• The Evasive Witness. The witness is evasive, won’t directly answer your question with a “yes” or “no” or claims not to know what the meaning of “is” is. Never interrupt the witness, just go back and repeat your question. Never rephrase it. Repeat it verbatim. If the evasiveness persists, continue to repeat the question exactly slowing down and pausing between words, if necessary. Eventually, the witness will look obstructionist or ridiculous to the jury. You have succeeded already in your cross even if the witness still hasn’t answered your question. Demand a “yes” or “no” answer if that’s what you’re seeking, but never invoke the judge unless all else fails. You will look like a tattletale running to the teacher. Establish and maintain your control, but don’t be rude, ugly or hostile to the witness. For example, if the witness dodges or gives a rambling answer to a simple, direct question, let him finish and then start over saying, “I’m sorry, sir, I must not have been clear. My question actually was…” Hostility is not necessary and the jurors likely will resent it.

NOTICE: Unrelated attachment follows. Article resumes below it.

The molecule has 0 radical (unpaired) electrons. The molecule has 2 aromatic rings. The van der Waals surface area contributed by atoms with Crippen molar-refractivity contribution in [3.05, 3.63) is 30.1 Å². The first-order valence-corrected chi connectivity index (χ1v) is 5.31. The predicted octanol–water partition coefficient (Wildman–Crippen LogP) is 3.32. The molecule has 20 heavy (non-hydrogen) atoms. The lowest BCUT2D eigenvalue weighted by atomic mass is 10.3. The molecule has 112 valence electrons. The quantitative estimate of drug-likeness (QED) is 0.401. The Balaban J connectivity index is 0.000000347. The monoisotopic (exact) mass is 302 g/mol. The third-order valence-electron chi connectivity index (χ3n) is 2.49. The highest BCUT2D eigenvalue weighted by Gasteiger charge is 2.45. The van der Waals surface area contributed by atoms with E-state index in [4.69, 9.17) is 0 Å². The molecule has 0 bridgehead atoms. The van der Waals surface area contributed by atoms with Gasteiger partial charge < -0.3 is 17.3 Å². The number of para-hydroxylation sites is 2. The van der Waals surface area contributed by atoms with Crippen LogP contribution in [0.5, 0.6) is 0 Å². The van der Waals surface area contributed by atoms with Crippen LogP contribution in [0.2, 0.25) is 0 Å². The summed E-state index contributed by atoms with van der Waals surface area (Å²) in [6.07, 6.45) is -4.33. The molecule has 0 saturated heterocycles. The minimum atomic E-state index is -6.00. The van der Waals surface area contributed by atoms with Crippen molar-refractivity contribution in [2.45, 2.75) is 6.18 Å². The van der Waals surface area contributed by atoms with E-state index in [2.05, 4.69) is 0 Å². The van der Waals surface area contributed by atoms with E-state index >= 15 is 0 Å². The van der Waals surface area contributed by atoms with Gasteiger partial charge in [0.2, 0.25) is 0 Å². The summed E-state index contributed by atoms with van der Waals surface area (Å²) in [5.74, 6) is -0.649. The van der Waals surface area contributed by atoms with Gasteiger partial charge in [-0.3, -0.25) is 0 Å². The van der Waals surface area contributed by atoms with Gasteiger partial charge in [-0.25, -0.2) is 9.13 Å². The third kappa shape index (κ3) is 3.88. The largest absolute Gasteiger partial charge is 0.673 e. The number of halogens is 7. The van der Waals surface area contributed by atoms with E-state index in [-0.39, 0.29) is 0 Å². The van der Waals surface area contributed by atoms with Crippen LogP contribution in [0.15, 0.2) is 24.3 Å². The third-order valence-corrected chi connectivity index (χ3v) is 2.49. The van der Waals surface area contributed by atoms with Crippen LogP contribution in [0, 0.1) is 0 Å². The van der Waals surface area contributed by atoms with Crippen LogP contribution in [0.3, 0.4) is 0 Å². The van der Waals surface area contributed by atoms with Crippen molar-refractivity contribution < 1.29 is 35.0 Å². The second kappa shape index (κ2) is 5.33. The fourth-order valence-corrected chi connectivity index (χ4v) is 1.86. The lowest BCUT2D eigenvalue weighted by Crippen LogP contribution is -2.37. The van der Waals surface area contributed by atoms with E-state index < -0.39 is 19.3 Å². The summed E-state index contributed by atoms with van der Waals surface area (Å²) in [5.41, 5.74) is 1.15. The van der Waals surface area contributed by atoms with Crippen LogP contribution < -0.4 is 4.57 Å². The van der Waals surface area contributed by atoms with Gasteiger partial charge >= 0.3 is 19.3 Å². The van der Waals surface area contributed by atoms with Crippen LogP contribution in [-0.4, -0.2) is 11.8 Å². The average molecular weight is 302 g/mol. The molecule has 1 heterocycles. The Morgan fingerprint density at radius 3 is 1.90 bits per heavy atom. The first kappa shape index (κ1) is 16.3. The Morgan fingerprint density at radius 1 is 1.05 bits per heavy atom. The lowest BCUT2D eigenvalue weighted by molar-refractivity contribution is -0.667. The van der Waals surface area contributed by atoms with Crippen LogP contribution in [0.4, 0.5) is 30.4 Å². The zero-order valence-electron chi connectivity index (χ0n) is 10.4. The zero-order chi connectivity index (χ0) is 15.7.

• Remember the Point of Cross-Examination. Cross-examination is not a time for the lawyer to grandstand or win a battle of wits with the witness. Cross-examination is, like all other parts of the trial (opening, direct examinations and closing), a means by which you argue your case. If nothing else, remember that and you’ll have conducted a successful cross-examination.

Kevin W. Holt is a partner at the Roanoke, Virginia law firm of Gentry Locke Rakes & Moore, LLP, practicing in the area of commercial litigation. He attended the National Trial Advocacy College at UVA in 2006. This article borrows from the invaluable lessons taught in the program. It was published in Litigation News, Volume XIII Number 4, Winter 2006.